Oklahoma voters approve, deny state questions

OKLAHOMA CITY –  In addition to voting on several key races, Oklahomans also voiced their opinions on five state questions.

State Question 793 would allow eye care facilities inside large retail stores, like Walmart and Target.

If the measure was approved, SQ 793 would have amended the state constitution to allow optometrists and opticians to practice in retailers and allow the legislature to regulate them. Currently, Oklahoma law prohibits getting eyes examined and filling eyeglasses prescription within the same store.

On Tuesday, it was a close race to see whether or not the state question would pass. At some points, there were less than 1,000 votes separating the two sides.

Ultimately, it failed by less than 6,000 votes.

“While we are disappointed in tonight’s outcome, we are excited that we have brought this to the attention of voters.  Even the most vocal of opponents have repeatedly indicated they have no problem with the basic concepts of allowing these functions in retail settings, but [were] just opposed to the Constitutional nature and one specific line.  We are ready to remove that line and seek a legislative remedy for those Oklahoma families who desire additional choices,” a statement from Yes on 793 read.

“The campaign against State Question 793 was a scare campaign that worked. To protect their profits, a special interest convinced Oklahomans that a few more choices for eyecare would be dangerous,” a statement by the Oklahoma Council of Public Affairs read. “Having lived in states where you can get an eye exam and a pair of glasses at Costco, I can say that the result here is a real tragedy, especially for Oklahomans in rural and underserved parts of our state.”

State Question 794, also known as Marsy’s Law, is a measure that guarantees certain rights for crime victims. The measure was overwhelmingly passed, receiving more than 78% of the vote.

“The effort to pass Marsy’s Law has always been driven by people whose lives have been profoundly impacted by crime,” said Marsy’s Law for Oklahoma Executive Director Kim Moyer. “They know firsthand how the criminal justice system can make people feel powerless, voiceless and lost. Because of their hard work, we are starting a new chapter tonight. We are creating a system that treats victims as human beings worthy of respect instead of numbers on a court docket.”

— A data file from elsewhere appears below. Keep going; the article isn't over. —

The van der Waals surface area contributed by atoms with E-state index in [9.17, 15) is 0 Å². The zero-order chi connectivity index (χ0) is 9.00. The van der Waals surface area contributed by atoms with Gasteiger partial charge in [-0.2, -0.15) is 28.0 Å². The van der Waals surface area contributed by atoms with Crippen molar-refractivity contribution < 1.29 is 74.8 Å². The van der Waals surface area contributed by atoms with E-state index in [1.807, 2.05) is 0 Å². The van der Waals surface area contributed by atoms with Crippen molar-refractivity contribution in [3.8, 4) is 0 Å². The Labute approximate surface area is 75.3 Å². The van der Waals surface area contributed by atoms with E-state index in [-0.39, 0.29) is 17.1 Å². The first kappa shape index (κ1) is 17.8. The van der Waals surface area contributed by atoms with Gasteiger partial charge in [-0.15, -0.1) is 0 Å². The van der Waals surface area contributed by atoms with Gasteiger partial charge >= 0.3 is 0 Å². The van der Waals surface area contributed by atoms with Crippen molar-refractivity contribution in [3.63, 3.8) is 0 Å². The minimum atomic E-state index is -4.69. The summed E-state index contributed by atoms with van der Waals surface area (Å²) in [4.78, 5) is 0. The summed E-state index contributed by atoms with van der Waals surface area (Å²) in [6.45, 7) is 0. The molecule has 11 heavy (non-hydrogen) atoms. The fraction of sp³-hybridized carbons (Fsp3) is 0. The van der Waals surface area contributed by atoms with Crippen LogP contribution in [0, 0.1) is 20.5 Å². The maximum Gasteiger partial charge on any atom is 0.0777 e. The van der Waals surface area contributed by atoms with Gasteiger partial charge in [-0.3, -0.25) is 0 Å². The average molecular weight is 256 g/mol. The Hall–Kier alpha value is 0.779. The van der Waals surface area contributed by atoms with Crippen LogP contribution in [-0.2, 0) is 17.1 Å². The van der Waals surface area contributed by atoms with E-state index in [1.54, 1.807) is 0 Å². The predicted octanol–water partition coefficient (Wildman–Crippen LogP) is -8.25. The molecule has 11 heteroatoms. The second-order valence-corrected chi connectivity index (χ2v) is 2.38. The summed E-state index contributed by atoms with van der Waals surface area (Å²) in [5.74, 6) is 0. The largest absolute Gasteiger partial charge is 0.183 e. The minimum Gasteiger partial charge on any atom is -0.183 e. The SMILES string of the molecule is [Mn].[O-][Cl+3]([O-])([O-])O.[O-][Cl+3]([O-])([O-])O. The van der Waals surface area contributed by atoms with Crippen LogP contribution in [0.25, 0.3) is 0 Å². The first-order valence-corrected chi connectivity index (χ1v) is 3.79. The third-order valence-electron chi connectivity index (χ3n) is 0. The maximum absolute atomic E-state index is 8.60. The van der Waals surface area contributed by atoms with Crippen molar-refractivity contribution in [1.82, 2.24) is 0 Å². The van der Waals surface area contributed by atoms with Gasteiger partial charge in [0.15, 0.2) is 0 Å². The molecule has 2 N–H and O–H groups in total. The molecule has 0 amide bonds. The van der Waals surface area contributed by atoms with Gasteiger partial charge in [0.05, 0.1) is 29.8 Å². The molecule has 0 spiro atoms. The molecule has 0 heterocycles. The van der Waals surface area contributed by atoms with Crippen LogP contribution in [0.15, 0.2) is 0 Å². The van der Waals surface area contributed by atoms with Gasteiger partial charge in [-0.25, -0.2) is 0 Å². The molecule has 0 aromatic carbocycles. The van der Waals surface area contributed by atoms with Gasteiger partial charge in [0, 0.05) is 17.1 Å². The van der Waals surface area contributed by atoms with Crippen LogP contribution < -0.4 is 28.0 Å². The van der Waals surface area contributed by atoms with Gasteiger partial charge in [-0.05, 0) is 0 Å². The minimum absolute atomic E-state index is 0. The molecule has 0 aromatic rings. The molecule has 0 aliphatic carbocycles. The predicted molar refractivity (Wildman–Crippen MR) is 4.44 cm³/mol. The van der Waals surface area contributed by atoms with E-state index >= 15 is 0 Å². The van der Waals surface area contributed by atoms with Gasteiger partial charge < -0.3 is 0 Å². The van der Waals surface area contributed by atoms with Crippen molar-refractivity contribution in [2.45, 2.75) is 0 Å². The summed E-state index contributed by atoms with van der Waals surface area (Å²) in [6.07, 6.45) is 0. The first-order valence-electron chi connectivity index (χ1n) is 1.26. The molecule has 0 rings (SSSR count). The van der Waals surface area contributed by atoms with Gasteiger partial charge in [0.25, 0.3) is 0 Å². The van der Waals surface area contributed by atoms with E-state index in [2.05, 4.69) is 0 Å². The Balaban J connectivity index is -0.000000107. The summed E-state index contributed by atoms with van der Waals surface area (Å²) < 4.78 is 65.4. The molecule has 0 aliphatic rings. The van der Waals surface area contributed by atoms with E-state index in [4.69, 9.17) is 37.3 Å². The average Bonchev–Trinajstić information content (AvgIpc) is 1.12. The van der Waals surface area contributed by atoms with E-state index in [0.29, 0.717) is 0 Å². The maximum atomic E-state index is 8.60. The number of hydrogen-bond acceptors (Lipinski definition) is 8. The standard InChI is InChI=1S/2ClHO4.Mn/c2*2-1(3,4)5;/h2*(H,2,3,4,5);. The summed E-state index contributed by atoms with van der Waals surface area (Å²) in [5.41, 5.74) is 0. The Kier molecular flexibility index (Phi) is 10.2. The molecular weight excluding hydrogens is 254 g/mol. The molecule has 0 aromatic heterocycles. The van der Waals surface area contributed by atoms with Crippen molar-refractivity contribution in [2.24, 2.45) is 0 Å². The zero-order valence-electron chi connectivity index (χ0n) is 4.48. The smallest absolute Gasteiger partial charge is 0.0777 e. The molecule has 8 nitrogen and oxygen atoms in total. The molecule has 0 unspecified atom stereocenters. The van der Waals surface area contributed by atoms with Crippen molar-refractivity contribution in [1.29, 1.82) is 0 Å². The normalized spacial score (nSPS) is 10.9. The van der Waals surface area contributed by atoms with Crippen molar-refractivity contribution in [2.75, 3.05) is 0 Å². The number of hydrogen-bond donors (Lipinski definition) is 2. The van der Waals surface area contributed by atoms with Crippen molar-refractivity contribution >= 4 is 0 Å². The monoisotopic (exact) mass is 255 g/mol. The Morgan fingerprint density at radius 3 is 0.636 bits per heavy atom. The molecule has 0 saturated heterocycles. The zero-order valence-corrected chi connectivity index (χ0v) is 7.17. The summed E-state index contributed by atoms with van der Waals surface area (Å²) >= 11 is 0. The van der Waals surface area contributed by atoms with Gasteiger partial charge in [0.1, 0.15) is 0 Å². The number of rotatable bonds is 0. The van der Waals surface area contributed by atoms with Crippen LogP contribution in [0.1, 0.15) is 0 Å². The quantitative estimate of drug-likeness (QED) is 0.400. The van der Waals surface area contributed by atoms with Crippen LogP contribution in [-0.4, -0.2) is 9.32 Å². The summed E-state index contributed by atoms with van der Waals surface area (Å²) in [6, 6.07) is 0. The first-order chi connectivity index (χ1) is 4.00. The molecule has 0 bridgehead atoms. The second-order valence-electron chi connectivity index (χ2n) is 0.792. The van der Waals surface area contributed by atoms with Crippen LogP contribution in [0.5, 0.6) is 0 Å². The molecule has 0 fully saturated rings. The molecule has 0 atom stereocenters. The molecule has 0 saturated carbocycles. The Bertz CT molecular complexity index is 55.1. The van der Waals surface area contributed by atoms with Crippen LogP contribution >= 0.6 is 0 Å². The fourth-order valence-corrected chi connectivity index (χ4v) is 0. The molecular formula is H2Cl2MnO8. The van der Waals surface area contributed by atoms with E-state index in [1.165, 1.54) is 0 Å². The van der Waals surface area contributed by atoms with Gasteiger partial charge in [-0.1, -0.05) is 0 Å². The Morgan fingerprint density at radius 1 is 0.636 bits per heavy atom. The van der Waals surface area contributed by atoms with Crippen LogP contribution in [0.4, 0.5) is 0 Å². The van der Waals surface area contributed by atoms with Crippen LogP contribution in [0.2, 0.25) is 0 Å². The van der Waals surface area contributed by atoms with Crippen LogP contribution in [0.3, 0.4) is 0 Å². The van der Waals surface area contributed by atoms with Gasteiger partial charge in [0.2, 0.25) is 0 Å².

SQ 794 places a new, specific set of distinct rights for crime victims in the Oklahoma Constitution, including:

  • The right to have standing in court
  • The right to present at all proceedings involving the case
  • The right to reasonable and timely notice of proceedings
  • The right to be heard in any proceeding during which a right of the victim is implicated including release, plea, sentencing, disposition, parole, revocation, expungement or pardon
  • The right to timely notice of any release, escape or death of the accused, if the accused is in custody or on supervision at the time of death
  • The right to proceedings free from unreasonable delay.
    The right to timely information about the outcome of the case

State Question 798 would allow candidates for governor and lieutenant governor to run on a joint ticket, much like candidates for U.S. president and vice president.

Candidates for governor and lieutenant governor in Oklahoma are currently elected separately, meaning candidates from different political parties could hold the state’s top two offices.

The measure failed 54% to 45%.

State Question 800 would create the “Oklahoma Vision Fund” as a way to prevent the boom and bust effect of the oil industry on state agencies. If approved,  five percent of the total collections from the gross production tax would be deposited into the fund, beginning in 2020. That amount would then increase by 0.2% each year. The measure failed 57% to 42%.

State Question 801 would give local school boards the option to use existing property tax revenue for use in the classroom, such as teacher pay and textbooks, without raising taxes. Revenue is currently primarily used for building funds. The measure failed 50% to 49%.

“Union politics killed State Question 801 tonight. Powerful union executives would rather preserve funding silos that benefit special interests than let money flow to the classroom. State Question 801’s failure also suggests that some local communities don’t trust their own school boards to make financial decisions,” Jonathan Small, president of the Oklahoma Council of Public Affairs, said.

The Oklahoma Education Association release this statement in response to state question 801’s failure:

“We are pleased Oklahoma voters rejected SQ 801. They want to continue directly ad valorem property tax dollars to school maintenance, repairs, upkeep and construction of school district facilities and property. SQ 801 would have caused an even greater financial gap between wealthy and poor school districts, and it would have shifted the responsibility of funding teacher salaries to local school boards instead of keeping it where it belongs — the responsibility of the Oklahoma Legislature.”